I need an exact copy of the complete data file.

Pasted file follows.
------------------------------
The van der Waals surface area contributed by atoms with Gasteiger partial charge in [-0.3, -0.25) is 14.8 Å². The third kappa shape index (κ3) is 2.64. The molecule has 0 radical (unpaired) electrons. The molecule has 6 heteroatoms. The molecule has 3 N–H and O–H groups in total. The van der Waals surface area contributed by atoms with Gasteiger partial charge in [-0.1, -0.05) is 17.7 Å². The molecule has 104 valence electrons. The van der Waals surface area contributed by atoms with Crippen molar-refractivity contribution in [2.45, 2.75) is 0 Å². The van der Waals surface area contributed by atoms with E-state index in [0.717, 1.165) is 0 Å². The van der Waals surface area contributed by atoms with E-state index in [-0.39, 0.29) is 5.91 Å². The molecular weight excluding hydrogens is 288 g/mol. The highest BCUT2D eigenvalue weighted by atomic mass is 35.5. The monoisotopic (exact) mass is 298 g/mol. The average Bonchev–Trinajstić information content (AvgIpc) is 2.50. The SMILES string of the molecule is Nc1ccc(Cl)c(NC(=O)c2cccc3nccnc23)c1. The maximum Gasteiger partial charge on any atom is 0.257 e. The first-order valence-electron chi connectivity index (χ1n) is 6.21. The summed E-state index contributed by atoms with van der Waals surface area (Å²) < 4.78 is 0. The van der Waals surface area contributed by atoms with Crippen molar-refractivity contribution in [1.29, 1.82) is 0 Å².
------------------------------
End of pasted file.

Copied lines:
The van der Waals surface area contributed by atoms with Gasteiger partial charge in [-0.3, -0.25) is 14.8 Å². The third kappa shape index (κ3) is 2.64. The molecule has 0 radical (unpaired) electrons. The molecule has 6 heteroatoms. The molecule has 3 N–H and O–H groups in total. The van der Waals surface area contributed by atoms with Gasteiger partial charge in [-0.1, -0.05) is 17.7 Å². The molecule has 104 valence electrons. The van der Waals surface area contributed by atoms with Crippen molar-refractivity contribution in [2.45, 2.75) is 0 Å². The van der Waals surface area contributed by atoms with E-state index in [0.717, 1.165) is 0 Å². The van der Waals surface area contributed by atoms with E-state index in [-0.39, 0.29) is 5.91 Å². The molecular weight excluding hydrogens is 288 g/mol. The highest BCUT2D eigenvalue weighted by atomic mass is 35.5. The monoisotopic (exact) mass is 298 g/mol. The average Bonchev–Trinajstić information content (AvgIpc) is 2.50. The SMILES string of the molecule is Nc1ccc(Cl)c(NC(=O)c2cccc3nccnc23)c1. The maximum Gasteiger partial charge on any atom is 0.257 e. The first-order valence-electron chi connectivity index (χ1n) is 6.21. The summed E-state index contributed by atoms with van der Waals surface area (Å²) < 4.78 is 0. The van der Waals surface area contributed by atoms with Crippen molar-refractivity contribution in [1.29, 1.82) is 0 Å².